We should be down to a 32 hours work week at the very least. We should have 6-7 weeks of vacation time as well. We need to push for these rules/laws to be put in place now. If we cut the work week down to 32 hours guess what? The company will have to hire more people.
OMG more people will have jobs! More time with their families. OMG OMG it will be terrible!!!!!
40 hours a week would be a dream for us! My husband puts in 50 to 55 hours a week with no end in sight. The 2 weeks of vacation he does get has to be saved for emergencies and sick leave. With 2 sets of elderly parents to care for and me (his wife) being disabled (I am not receiving any government help), My husband is exhausted all the time.
And Now they want everyone to put off retirement until 68 or 70 or 75. We will be lucky if he is able to make it to 62.
This is automotive/truck/oilfield/irrigation/farm equipment parts and repair business....a small business owned by one family where my husband has been employed since 1975. The small businesses are forced to cut back because they are squeezed from all sides...mostly the government...less people have to do more work. It is an impossible to hold up under these circumstances.
There's definitely a case that we don't need to work more than a few hours a day on average. After all with productivity gains in agriculture and construction, how many manhours are needed to meet our true needs of food, water, and shelter? Even today if you were really only looking to meet these basic needs as cost efficiently as possible, would you need to work more than a few hours of minimum wage?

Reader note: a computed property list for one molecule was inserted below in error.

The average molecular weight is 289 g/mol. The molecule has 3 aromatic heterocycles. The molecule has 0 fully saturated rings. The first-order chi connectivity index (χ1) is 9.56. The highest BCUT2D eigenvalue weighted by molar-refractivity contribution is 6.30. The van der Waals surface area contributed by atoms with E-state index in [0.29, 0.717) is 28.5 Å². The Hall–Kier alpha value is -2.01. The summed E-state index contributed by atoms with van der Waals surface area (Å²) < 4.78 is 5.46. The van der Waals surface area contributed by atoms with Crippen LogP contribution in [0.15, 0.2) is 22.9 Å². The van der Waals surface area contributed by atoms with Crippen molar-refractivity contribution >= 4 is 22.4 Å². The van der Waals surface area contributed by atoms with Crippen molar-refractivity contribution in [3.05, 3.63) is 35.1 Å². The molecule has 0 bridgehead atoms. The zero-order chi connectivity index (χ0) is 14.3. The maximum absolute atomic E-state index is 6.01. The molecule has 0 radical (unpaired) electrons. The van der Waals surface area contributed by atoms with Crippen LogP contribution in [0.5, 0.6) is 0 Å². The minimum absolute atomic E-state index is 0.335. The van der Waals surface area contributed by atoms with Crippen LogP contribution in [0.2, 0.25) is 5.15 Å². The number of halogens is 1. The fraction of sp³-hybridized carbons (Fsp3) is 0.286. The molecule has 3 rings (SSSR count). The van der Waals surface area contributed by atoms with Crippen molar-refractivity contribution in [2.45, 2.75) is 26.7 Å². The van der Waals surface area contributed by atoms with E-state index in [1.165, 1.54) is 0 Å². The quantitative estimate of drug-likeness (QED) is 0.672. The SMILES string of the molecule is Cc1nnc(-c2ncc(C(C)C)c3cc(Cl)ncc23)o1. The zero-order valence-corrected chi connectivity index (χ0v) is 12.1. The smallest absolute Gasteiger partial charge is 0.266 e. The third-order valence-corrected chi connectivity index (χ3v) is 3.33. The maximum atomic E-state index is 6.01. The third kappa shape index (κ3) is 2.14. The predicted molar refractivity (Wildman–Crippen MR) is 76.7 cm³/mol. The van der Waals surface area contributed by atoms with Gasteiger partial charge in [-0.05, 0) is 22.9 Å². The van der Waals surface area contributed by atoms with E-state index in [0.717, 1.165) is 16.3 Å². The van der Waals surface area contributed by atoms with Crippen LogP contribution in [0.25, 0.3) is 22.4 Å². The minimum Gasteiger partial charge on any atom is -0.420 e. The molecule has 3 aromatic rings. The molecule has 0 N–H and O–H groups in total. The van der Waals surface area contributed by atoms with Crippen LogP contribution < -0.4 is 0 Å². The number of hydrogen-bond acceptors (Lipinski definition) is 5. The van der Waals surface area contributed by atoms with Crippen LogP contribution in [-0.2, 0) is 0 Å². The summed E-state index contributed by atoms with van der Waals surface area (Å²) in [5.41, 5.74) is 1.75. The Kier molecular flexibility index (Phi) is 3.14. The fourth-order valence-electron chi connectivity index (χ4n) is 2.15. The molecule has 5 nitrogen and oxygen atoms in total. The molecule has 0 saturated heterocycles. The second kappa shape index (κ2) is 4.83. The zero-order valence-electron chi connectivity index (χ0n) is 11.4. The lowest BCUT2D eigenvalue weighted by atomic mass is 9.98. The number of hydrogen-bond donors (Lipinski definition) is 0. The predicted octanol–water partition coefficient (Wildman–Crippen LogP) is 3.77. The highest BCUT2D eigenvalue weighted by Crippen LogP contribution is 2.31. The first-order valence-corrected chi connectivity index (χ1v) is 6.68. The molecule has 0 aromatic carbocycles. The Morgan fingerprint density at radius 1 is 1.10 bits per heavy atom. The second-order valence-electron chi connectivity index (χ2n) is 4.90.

Our standard of living has evolved to include many wants like cable, computers, cars, etc. Its all the extras that keep us slaving away...
If we quit being the world cop and quit giving money to countries that want to cut off our heads and spit down our neck maybe we could enjoy more free time and actually have our tax dollars given back to the taxpayers in the form of affordable health care and some of the "luxuries" some of the European countries enjoy. When was the last time the news reported that Denmark, or any European country for that matter, sent an army into some foreign country to do battle.
Do you support national Republicans attempts to end/repeal the 40 hour workweek and overtime pay protection?
Repubs were just defeated in another attempt to repeal overtime pay in May, 2013.
Copyright © 2014 Microsoft. All rights reserved.
Fundamental company data and historical chart data provided by Morningstar Inc. Real-time index quotes and delayed quotes supplied by Morningstar Inc. Quotes delayed by up to 15 minutes, except where indicated otherwise. Fund summary, fund performance and dividend data provided by Morningstar Inc. Analyst recommendations provided by Zacks Investment Research. StockScouter data provided by Verus Analytics. IPO data provided by Hoover's Inc. Index membership data provided by Morningstar Inc.
[BRIEFING.COM] After spending the first two hours of the trading day in a steady slide, the S&P 500 has maintained a four-point range over the past 60 minutes.
The materials sector (+0.1%) has been able to stay out of the red, but its slim gain is now in jeopardy following an orderly decline from the opening high. Steelmakers have factored into the retreat as evidenced by a 2.9% decline in the Market Vectors Steel ETF (SLX 47.23, -1.40). Miners haven't done much to turn the ... More
More Market News
Chrysler, Honda and Toyota all count the family shuttles among their top-selling vehicles, while Kia is giving its new model a big push.
MUST-SEE ON MSN
- Video: Easy DIY smoked meats at home
A charcuterie master shares his process for cold-smoking meat at home.
- Jetpacks about to go mainstream
- Weird things covered by home insurance
- Bing: 70 percent of adults report 'digital eye strain'